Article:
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The Market Place

The Market Place is a remnant of the wide, mile-long medieval open area, stretching from Bancroft to Tilehouse street, and used for trading until its stalls became permanent fixtures, developing into the shops between Bucklersbury and Sun Street. General Markets (as opposed to livestock sales) were held here on Tuesdays and Saturdays, right up until the Second World War when they moved to the new market place between St Mary's Church and the Biggin. This was in order to make way for a large water trough - which was intended to aid the fire brigade in quenching blazes started by bombs. Fortunately, it was never used.

Hitchin market was famous for the sale of straw plait for the Luton hat industry (Luton's football team are still called the Hatters). An extensive cottage industry grew up around the supply of straw plait and persisted from the seventeenth to the late nineteenth century. Women were the main producers of plait, and some used their additional earnings from this source to attain a higher standard of dress than their even poorer neighbors. This led to all manner of slanderous allegations.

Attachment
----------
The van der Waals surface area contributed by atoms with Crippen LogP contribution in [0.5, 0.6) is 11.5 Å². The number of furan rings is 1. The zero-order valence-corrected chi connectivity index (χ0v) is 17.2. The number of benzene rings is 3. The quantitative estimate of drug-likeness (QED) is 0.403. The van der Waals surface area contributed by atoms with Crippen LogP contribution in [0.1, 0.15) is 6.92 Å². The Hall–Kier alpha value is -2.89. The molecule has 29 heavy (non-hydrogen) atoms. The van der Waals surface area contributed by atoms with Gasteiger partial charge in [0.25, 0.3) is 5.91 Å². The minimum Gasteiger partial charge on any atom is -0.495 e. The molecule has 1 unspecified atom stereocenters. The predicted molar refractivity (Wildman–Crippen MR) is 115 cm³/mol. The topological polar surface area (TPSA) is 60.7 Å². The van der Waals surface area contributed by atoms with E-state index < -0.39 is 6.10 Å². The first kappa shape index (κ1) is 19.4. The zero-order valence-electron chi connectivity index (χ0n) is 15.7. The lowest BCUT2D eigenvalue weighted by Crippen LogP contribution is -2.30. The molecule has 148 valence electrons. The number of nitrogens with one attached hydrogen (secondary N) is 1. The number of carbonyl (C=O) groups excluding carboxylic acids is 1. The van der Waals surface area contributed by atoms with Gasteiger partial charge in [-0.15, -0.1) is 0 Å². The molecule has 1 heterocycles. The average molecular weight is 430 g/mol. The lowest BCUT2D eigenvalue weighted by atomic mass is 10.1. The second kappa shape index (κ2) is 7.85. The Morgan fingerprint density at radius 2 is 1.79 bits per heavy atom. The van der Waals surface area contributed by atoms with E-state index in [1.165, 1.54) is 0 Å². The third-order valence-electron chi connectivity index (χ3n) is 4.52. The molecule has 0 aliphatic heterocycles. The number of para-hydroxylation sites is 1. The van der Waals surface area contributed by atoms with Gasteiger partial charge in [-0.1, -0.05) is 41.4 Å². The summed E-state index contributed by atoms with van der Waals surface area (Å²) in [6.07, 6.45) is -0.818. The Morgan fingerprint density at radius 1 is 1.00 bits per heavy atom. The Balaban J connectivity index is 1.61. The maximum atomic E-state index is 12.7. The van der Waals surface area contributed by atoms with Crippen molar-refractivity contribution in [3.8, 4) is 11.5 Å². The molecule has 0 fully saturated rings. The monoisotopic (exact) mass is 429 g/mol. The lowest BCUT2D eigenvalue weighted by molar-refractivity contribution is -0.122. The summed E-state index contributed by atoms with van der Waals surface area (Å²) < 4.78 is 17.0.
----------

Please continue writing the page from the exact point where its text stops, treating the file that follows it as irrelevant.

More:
The most striking building on the Market Place is the Corn Exchange. This Italianate building was completed in 1853 (for a price of 2000 pounds), shortly after the construction of the railway. With the arrival of the Great Northern Railway Hitchin became an important centre for grain trading. Bowmans - one of the country's largest remaining independent millers still have a large site at the charming nearby village of Ickleford to the North. This historic settlement is well known as it is bisected by the Roman trade route The Icknield Way and possesses a fine Norman church. Ickleford is one of several villages on the outskirts of Hitchin well worth a visit.
The origins of the grain trade go back a long way. In the sixteenth century, the town was said to be second to none for its grain market (especially wheat). Queen Elizabeth I is said to have replied to a Spanish nobleman, boasting of the vineyards of his country, that "My Hitchin grapes" (meaning malt) "surpass them, or those of any other country."

From here, you can go to the High Street,
to Bucklersbury or Sun Street,
or to St Mary's Church.

Last Modified: Friday, 3rd December, 2004 By
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